Queenstown Lakes beats Auckland to second spot on country's most creative places list
Queenstown Lakes District is again positioned as the second most creative city in the country, according to the recently released Infometrics Creativity Index.
This puts the district just behind Wellington, and ahead of Auckland.
The index measures the proportion of the workforce employed in the arts and creative sector.
In Queenstown Lakes employment rates in the sector jumped by 5.1 percent in 2022.
While Wellington has consistently secured top spot on the list, Queenstown Lakes and Auckland have long been vying for second place.
Queenstown Lakes has beaten Auckland to it now for two years on the run - in 2021 it had a score of 5.0, meaning five percent of its workforce worked in the sector, while in 2021 it increased to a score of 5.6.
The index defines the arts and creative sector sector as including a range of creative industries (for example, motion picture and video production, and performing arts operation) and occupations (for example, musician, architect).
“These results highlight the key contribution that the arts, culture and creativity sectors make to our local economy,” Samantha Kirk, the chief operating officer of the Three Lakes Cultural Trust (TLCT) says.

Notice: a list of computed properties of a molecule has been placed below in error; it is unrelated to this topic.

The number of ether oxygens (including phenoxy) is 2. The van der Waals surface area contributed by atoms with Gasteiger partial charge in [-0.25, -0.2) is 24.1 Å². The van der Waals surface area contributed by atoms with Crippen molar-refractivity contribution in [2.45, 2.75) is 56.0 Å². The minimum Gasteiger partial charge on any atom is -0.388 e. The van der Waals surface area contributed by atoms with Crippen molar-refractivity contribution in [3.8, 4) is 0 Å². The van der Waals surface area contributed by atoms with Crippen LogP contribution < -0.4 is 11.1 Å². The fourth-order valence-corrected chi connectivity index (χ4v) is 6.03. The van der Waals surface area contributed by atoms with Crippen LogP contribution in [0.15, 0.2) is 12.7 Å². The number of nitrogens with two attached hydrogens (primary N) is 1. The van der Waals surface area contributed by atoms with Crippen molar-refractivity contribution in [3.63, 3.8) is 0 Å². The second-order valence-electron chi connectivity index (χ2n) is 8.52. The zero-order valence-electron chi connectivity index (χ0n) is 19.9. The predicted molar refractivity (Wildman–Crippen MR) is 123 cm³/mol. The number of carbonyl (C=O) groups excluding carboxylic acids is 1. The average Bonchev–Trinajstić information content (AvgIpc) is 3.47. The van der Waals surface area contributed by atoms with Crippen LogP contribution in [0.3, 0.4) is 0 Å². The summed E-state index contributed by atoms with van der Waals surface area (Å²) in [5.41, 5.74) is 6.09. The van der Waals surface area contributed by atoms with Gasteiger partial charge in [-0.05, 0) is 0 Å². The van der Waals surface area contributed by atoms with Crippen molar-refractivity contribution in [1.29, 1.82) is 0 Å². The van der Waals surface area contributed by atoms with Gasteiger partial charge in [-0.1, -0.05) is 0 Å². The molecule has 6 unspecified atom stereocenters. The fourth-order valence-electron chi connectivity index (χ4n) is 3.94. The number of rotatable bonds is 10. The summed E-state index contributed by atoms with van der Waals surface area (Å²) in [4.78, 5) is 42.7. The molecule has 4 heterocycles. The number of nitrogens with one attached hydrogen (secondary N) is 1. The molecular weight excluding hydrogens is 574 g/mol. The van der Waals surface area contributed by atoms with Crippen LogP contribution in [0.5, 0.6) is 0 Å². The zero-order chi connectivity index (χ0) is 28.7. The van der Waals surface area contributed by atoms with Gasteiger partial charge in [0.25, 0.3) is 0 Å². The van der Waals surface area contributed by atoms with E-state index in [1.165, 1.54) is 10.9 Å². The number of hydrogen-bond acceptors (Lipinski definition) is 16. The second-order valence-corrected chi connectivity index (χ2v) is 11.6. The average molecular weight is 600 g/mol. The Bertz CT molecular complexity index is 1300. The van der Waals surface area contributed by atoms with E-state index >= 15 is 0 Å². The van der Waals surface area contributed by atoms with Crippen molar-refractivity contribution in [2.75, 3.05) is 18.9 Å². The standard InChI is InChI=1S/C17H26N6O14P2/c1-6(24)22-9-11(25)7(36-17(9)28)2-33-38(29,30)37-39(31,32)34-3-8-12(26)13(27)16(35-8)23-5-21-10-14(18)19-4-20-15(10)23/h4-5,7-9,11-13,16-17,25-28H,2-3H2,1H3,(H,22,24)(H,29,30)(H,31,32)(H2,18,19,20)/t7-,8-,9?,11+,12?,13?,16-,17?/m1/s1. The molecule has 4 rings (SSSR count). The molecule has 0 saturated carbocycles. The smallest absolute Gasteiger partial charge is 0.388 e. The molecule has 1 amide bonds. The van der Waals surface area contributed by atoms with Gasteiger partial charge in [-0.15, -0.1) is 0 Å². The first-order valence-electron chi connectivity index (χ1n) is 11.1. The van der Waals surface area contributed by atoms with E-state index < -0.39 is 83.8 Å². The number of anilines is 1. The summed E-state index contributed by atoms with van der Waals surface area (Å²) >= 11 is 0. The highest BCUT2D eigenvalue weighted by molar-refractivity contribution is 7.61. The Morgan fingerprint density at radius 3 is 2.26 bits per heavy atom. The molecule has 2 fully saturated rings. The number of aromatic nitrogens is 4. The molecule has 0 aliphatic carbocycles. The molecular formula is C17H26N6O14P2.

“We’ve seen $69.5 million injected back into the district's economy from our homegrown world-class festivals in the past five years, and over 244,000 people through the doors of our cultural institutions in the last 15 months alone.
The Queenstown Lakes District has a rich cultural life, home to a vibrant ecosystem of creative practitioners, businesses, filmmakers, community culture and heritage organisations, galleries, festivals and events.
Gizelle Regan, the board chair of TLCT, says the sector has attracted significant and generous philanthropic support to date.
“We are now working with Queenstown Lakes District Council on the development of a ten-year community-led Creativity and Cultural Strategy, which will unlock the economic, social and cultural potential of this sector."
QLDC community partnerships manager Marie Day says the development of this strategy is a significant step in enriching the wellbeing and vibrancy of our district's community, along with diversifying our economy and enhancing visitor experience.
“With the right investment in people and resources, we can lay the foundations for the Queenstown Lakes District on its journey to become recognised not only for its natural wonders, but also as a place of cultural significance and exchange of music, dance, visual arts, theatre, and festivals that reflect our community values.”
For more information about the development of the Queenstown Lakes District Creative and Cultural strategy click here.
Main image (Supplied/Andy Brown): Bespoke jeweller Alice Herald at work in her Wānaka studio.